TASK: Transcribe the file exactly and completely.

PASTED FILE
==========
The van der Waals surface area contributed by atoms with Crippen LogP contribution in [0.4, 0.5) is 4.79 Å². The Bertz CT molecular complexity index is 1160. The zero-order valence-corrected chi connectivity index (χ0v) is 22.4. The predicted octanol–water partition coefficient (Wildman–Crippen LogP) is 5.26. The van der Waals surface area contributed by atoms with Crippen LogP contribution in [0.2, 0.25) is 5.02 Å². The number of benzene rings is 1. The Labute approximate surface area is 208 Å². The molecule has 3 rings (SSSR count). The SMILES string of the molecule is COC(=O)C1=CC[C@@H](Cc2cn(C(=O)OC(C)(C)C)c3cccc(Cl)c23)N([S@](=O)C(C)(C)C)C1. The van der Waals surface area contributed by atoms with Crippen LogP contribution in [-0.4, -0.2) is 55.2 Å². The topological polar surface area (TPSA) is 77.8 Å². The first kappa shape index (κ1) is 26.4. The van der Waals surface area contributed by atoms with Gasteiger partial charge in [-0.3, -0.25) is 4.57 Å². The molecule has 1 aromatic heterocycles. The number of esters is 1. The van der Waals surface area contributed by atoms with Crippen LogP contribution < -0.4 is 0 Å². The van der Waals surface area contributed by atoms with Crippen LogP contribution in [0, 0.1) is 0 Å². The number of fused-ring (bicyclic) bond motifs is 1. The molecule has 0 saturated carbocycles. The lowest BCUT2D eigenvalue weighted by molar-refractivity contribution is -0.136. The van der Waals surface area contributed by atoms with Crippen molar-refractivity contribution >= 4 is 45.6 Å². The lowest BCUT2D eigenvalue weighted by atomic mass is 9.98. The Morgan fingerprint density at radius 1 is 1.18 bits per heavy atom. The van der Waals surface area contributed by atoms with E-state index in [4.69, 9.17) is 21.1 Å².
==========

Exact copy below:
The van der Waals surface area contributed by atoms with Crippen LogP contribution in [0.4, 0.5) is 4.79 Å². The Bertz CT molecular complexity index is 1160. The zero-order valence-corrected chi connectivity index (χ0v) is 22.4. The predicted octanol–water partition coefficient (Wildman–Crippen LogP) is 5.26. The van der Waals surface area contributed by atoms with Crippen LogP contribution in [0.2, 0.25) is 5.02 Å². The number of benzene rings is 1. The Labute approximate surface area is 208 Å². The molecule has 3 rings (SSSR count). The SMILES string of the molecule is COC(=O)C1=CC[C@@H](Cc2cn(C(=O)OC(C)(C)C)c3cccc(Cl)c23)N([S@](=O)C(C)(C)C)C1. The van der Waals surface area contributed by atoms with Crippen LogP contribution in [-0.4, -0.2) is 55.2 Å². The topological polar surface area (TPSA) is 77.8 Å². The first kappa shape index (κ1) is 26.4. The van der Waals surface area contributed by atoms with Gasteiger partial charge in [-0.3, -0.25) is 4.57 Å². The molecule has 1 aromatic heterocycles. The number of esters is 1. The van der Waals surface area contributed by atoms with Crippen LogP contribution < -0.4 is 0 Å². The van der Waals surface area contributed by atoms with Crippen LogP contribution in [0, 0.1) is 0 Å². The number of fused-ring (bicyclic) bond motifs is 1. The molecule has 0 saturated carbocycles. The lowest BCUT2D eigenvalue weighted by molar-refractivity contribution is -0.136. The van der Waals surface area contributed by atoms with Crippen molar-refractivity contribution >= 4 is 45.6 Å². The lowest BCUT2D eigenvalue weighted by atomic mass is 9.98. The Morgan fingerprint density at radius 1 is 1.18 bits per heavy atom. The van der Waals surface area contributed by atoms with E-state index in [4.69, 9.17) is 21.1 Å².